Presentation on theme: "Immigration Reform & Alabama’s Anti-Immigrant Law HB56."— Presentation transcript:
Immigration Reform & Alabama’s Anti-Immigrant Law HB56
Why do immigrants come to the U.S.? Better quality of life Business/Work Better opportunities for children’s education Fleeing unstable political and economic situations NAFTA/CAFTA
Immigration 101 Ways to immigrate: Family-based petition Employment-based petition Humanitarian status Diversity lottery
Immigration 101 Citizen Legal Permanent Resident Visas o Student o Work o Asylum o U/T Visas for victims of crime or human trafficking Undocumented o EWI o Overstayed Visa
Immigration 101 There are an estimated 12 million undocumented immigrants in the U.S., ¾ of whom are Hispanic (Pew Hispanic Center, 2009) Costs: Family-based Green Card Petition=$1560; Citizenship/ Naturalization=$680 Backlog for family-based petitions from Mexico: January 2012 Unmarried child (>21) of citizen 1993 Spouse or child (<21) of LPR 2009 Married child of citizen 1992 Sibling of citizen 1996
What was HB56 intended to do? Create new crimes for any official agency that impedes the enforcement of the law. (BLOCKED) Create a redundant ban of undocumented immigrants from state and federally-funded services Bar students who are not U.S. Citizens, LPR’s, or non-immigrant visa holders from access to public universities and colleges. (BLOCKED) Redundantly mandate E-Verify for businesses who get contracts from the state.
What was HB56 intended to do? Create a state-level crimes for anyone who is in Alabama without current immigration status. (BLOCKED) Prohibit undocumented immigrants from soliciting work. Prohibits the hiring of day laborers (regardless of immigration status). BLOCKED Mandate that local law enforcement verify an individual’s immigration status in the course of a detention or arrest if they have reasonable suspicion that that person is undocumented.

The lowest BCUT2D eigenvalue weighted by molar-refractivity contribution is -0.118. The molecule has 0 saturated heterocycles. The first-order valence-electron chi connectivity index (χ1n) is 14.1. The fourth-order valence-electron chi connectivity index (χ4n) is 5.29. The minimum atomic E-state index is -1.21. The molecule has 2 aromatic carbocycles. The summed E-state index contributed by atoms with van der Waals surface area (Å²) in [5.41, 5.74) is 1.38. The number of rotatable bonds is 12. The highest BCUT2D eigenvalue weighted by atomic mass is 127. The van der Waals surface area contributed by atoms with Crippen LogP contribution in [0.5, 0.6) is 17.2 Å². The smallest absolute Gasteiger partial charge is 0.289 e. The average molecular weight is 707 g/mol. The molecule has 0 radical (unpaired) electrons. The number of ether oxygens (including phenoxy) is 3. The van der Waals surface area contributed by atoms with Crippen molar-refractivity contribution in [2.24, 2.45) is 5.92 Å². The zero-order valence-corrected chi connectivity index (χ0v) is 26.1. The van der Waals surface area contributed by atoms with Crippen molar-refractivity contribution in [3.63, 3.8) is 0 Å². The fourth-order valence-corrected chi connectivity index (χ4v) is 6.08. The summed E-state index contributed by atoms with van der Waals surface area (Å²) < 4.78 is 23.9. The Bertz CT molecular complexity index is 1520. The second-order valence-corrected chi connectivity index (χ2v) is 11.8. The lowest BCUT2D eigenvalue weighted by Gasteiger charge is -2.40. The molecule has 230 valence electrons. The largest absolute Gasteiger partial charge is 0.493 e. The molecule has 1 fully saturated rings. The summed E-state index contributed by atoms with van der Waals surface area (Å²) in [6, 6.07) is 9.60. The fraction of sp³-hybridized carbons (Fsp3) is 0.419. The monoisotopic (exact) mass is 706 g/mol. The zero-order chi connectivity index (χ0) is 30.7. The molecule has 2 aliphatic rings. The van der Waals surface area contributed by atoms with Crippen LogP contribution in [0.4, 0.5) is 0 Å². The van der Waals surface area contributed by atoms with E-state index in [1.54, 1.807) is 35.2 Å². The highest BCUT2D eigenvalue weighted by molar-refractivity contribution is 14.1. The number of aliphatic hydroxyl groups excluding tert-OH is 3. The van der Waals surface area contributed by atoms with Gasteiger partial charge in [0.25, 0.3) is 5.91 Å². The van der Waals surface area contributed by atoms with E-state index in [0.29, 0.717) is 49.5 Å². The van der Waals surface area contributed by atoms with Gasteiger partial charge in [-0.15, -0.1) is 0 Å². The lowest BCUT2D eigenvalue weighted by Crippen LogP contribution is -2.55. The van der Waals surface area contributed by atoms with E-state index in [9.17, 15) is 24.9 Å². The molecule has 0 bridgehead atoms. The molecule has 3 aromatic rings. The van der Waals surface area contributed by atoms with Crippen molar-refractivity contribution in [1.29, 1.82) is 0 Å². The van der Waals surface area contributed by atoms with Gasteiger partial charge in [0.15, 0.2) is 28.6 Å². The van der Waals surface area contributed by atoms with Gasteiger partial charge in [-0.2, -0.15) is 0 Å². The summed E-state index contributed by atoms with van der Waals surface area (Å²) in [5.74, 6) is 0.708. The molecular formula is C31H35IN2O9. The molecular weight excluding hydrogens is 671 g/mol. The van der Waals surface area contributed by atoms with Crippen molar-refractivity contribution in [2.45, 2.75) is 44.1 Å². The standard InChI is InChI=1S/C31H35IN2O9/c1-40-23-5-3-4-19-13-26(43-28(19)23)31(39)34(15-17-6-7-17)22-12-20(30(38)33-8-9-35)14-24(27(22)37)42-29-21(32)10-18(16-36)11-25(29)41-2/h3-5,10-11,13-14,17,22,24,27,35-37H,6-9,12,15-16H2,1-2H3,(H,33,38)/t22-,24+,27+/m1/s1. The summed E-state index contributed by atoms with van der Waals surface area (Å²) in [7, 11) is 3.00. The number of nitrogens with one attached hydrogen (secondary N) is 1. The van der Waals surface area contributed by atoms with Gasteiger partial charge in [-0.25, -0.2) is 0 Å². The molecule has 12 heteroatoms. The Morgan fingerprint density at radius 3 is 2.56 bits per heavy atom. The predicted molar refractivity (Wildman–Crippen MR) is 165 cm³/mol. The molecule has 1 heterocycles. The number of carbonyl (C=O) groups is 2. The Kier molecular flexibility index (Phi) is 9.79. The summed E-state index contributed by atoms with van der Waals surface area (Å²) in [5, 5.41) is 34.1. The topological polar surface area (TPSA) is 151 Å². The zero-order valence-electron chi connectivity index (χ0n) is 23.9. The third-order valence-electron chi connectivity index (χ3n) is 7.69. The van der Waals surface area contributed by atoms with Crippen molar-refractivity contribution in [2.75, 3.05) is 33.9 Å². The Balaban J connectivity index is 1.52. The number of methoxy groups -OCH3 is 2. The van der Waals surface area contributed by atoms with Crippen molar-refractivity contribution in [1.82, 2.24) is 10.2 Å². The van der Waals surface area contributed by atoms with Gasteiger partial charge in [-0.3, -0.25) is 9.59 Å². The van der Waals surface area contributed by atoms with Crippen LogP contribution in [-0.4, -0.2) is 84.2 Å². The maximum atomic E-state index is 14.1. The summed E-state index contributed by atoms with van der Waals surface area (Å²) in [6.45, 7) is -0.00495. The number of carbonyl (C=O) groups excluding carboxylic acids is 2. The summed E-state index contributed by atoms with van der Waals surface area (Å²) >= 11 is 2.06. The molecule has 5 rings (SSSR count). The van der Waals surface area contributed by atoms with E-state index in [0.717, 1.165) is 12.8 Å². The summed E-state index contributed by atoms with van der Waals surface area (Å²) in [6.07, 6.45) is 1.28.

What was HB56 intended to do? Create news crimes for: –Harboring (BLOCKED) –Transporting (BLOCKED) –Renting to (BLOCKED) –False ID’s Mandate E-verify for all employer Prohibit bond for an undocumented immigrant (or an immigrant whose status has not yet been verified)
What was HB56 intended to do? Give new powers to the Alabama Department of Homeland Security Negate contracts entered into with undocumented immigrants Require schools to verify the immigration status of all students and their parents in order to report this information to the legislature (BLOCKED) Prohibits state business transactions with undocumented immigrants (including business licenses and license plates) Creates a redundant voter ID law
Why is HB56 so controversial? Federal preemption Unconstitutionality Could lead to racial profiling, habeas corpus, etc. Chills the effect of Plyer v. Doe Makes many average, U.S. citizens criminals Makes ALL immigrants “suspect” Economic realities—labor shortages, lost foreign investment, cost of litigation, cost of implementing new policies Destroys trust between immigrants and local law enforcement
The system’s broken. How do we fix it? Repeal AL’s Anti-immigrant Law HB56 Comprehensive Immigration Reform o Broad faith group support o Includes: Earned path to citizenship Enforcement Expanded temporary work visa programs for low-skilled labor DREAM Act DREAM Act Trade Policy Reform o Repeal NAFTA and CAFTA
Resources Christians for Comprehensive Immigration Reform: www.faithandimmigration.orgwww.faithandimmigration.org Sojourners: www.sojo.netwww.sojo.net Hispanic Interest Coalition of Alabama: www.hispanicinterst.org www.hispanicinterst.org Alabama Coalition for Immigrant Justice (ACIJ): www.acij.net www.acij.net Human Rights Watch: www.hrw.orgwww.hrw.org Issued report in Dec 2011, “No Way to Live”
Thank you! For more information, contact: Victor Spezzini Community Organizer Hispanic Interest Coalition of Alabama (¡HICA!) email@example.com 205-706-5885